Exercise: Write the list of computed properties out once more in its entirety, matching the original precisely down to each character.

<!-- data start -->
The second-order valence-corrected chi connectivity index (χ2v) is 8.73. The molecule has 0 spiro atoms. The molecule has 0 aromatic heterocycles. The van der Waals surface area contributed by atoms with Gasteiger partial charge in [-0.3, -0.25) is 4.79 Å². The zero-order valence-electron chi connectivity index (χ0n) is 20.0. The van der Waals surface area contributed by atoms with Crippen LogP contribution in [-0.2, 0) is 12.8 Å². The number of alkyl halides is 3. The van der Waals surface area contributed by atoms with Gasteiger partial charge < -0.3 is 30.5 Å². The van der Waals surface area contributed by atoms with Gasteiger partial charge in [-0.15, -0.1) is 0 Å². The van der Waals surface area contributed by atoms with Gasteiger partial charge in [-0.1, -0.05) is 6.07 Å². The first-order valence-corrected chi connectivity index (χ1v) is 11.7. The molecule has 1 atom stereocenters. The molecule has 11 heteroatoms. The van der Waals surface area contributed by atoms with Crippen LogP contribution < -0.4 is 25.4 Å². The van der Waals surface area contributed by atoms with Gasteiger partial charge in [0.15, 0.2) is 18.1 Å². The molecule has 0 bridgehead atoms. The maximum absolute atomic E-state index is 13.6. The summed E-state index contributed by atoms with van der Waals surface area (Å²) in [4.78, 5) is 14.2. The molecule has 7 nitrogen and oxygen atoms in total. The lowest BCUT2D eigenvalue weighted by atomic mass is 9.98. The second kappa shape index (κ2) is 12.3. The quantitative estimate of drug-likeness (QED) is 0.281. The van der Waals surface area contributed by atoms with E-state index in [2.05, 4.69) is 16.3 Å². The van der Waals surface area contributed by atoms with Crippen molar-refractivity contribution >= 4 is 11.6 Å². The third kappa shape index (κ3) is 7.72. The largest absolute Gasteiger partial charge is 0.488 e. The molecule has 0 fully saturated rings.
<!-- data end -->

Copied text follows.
The second-order valence-corrected chi connectivity index (χ2v) is 8.73. The molecule has 0 spiro atoms. The molecule has 0 aromatic heterocycles. The van der Waals surface area contributed by atoms with Gasteiger partial charge in [-0.3, -0.25) is 4.79 Å². The zero-order valence-electron chi connectivity index (χ0n) is 20.0. The van der Waals surface area contributed by atoms with Crippen LogP contribution in [-0.2, 0) is 12.8 Å². The number of alkyl halides is 3. The van der Waals surface area contributed by atoms with Gasteiger partial charge < -0.3 is 30.5 Å². The van der Waals surface area contributed by atoms with Gasteiger partial charge in [-0.15, -0.1) is 0 Å². The van der Waals surface area contributed by atoms with Gasteiger partial charge in [-0.1, -0.05) is 6.07 Å². The first-order valence-corrected chi connectivity index (χ1v) is 11.7. The molecule has 1 atom stereocenters. The molecule has 11 heteroatoms. The van der Waals surface area contributed by atoms with Crippen LogP contribution < -0.4 is 25.4 Å². The van der Waals surface area contributed by atoms with Gasteiger partial charge in [0.15, 0.2) is 18.1 Å². The molecule has 0 bridgehead atoms. The maximum absolute atomic E-state index is 13.6. The summed E-state index contributed by atoms with van der Waals surface area (Å²) in [4.78, 5) is 14.2. The molecule has 7 nitrogen and oxygen atoms in total. The lowest BCUT2D eigenvalue weighted by atomic mass is 9.98. The second kappa shape index (κ2) is 12.3. The quantitative estimate of drug-likeness (QED) is 0.281. The van der Waals surface area contributed by atoms with E-state index in [2.05, 4.69) is 16.3 Å². The van der Waals surface area contributed by atoms with Crippen molar-refractivity contribution >= 4 is 11.6 Å². The third kappa shape index (κ3) is 7.72. The largest absolute Gasteiger partial charge is 0.488 e. The molecule has 0 fully saturated rings.